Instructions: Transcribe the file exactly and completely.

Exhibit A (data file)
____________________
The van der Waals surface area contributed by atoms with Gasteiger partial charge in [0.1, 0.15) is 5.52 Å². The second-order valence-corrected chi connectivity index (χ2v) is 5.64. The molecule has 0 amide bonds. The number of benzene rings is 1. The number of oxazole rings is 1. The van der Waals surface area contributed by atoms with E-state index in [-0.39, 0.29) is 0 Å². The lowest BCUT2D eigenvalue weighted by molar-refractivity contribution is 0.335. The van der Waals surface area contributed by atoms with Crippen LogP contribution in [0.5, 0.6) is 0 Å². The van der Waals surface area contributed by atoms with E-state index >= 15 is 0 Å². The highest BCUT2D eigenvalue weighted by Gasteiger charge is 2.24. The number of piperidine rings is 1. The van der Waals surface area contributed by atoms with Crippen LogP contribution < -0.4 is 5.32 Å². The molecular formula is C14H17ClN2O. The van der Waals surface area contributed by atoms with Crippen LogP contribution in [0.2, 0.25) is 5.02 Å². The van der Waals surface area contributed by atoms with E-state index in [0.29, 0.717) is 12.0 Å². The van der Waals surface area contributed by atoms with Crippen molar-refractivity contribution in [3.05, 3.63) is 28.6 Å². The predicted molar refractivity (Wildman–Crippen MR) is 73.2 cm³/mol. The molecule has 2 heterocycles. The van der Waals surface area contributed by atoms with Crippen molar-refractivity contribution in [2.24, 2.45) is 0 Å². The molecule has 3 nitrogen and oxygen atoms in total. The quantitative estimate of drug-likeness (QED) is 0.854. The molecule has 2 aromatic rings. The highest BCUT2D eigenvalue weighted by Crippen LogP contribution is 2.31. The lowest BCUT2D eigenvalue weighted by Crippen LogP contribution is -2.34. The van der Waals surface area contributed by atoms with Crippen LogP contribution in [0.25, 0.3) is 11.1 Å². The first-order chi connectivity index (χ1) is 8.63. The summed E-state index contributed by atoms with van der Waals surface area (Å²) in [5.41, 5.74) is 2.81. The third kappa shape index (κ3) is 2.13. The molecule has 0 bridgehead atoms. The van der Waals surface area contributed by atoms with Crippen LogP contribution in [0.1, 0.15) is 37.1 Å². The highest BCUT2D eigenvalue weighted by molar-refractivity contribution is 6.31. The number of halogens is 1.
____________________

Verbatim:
The van der Waals surface area contributed by atoms with Gasteiger partial charge in [0.1, 0.15) is 5.52 Å². The second-order valence-corrected chi connectivity index (χ2v) is 5.64. The molecule has 0 amide bonds. The number of benzene rings is 1. The number of oxazole rings is 1. The van der Waals surface area contributed by atoms with E-state index in [-0.39, 0.29) is 0 Å². The lowest BCUT2D eigenvalue weighted by molar-refractivity contribution is 0.335. The van der Waals surface area contributed by atoms with Crippen LogP contribution in [0.5, 0.6) is 0 Å². The van der Waals surface area contributed by atoms with E-state index >= 15 is 0 Å². The highest BCUT2D eigenvalue weighted by Gasteiger charge is 2.24. The number of piperidine rings is 1. The van der Waals surface area contributed by atoms with Crippen LogP contribution < -0.4 is 5.32 Å². The molecular formula is C14H17ClN2O. The van der Waals surface area contributed by atoms with Crippen LogP contribution in [0.2, 0.25) is 5.02 Å². The van der Waals surface area contributed by atoms with E-state index in [0.29, 0.717) is 12.0 Å². The van der Waals surface area contributed by atoms with Crippen molar-refractivity contribution in [3.05, 3.63) is 28.6 Å². The predicted molar refractivity (Wildman–Crippen MR) is 73.2 cm³/mol. The molecule has 2 heterocycles. The van der Waals surface area contributed by atoms with Crippen molar-refractivity contribution in [2.24, 2.45) is 0 Å². The molecule has 3 nitrogen and oxygen atoms in total. The quantitative estimate of drug-likeness (QED) is 0.854. The molecule has 2 aromatic rings. The highest BCUT2D eigenvalue weighted by Crippen LogP contribution is 2.31. The lowest BCUT2D eigenvalue weighted by Crippen LogP contribution is -2.34. The van der Waals surface area contributed by atoms with Crippen LogP contribution in [0.25, 0.3) is 11.1 Å². The first-order chi connectivity index (χ1) is 8.63. The summed E-state index contributed by atoms with van der Waals surface area (Å²) in [5.41, 5.74) is 2.81. The third kappa shape index (κ3) is 2.13. The molecule has 0 bridgehead atoms. The van der Waals surface area contributed by atoms with Crippen LogP contribution in [0.1, 0.15) is 37.1 Å². The highest BCUT2D eigenvalue weighted by molar-refractivity contribution is 6.31. The number of halogens is 1.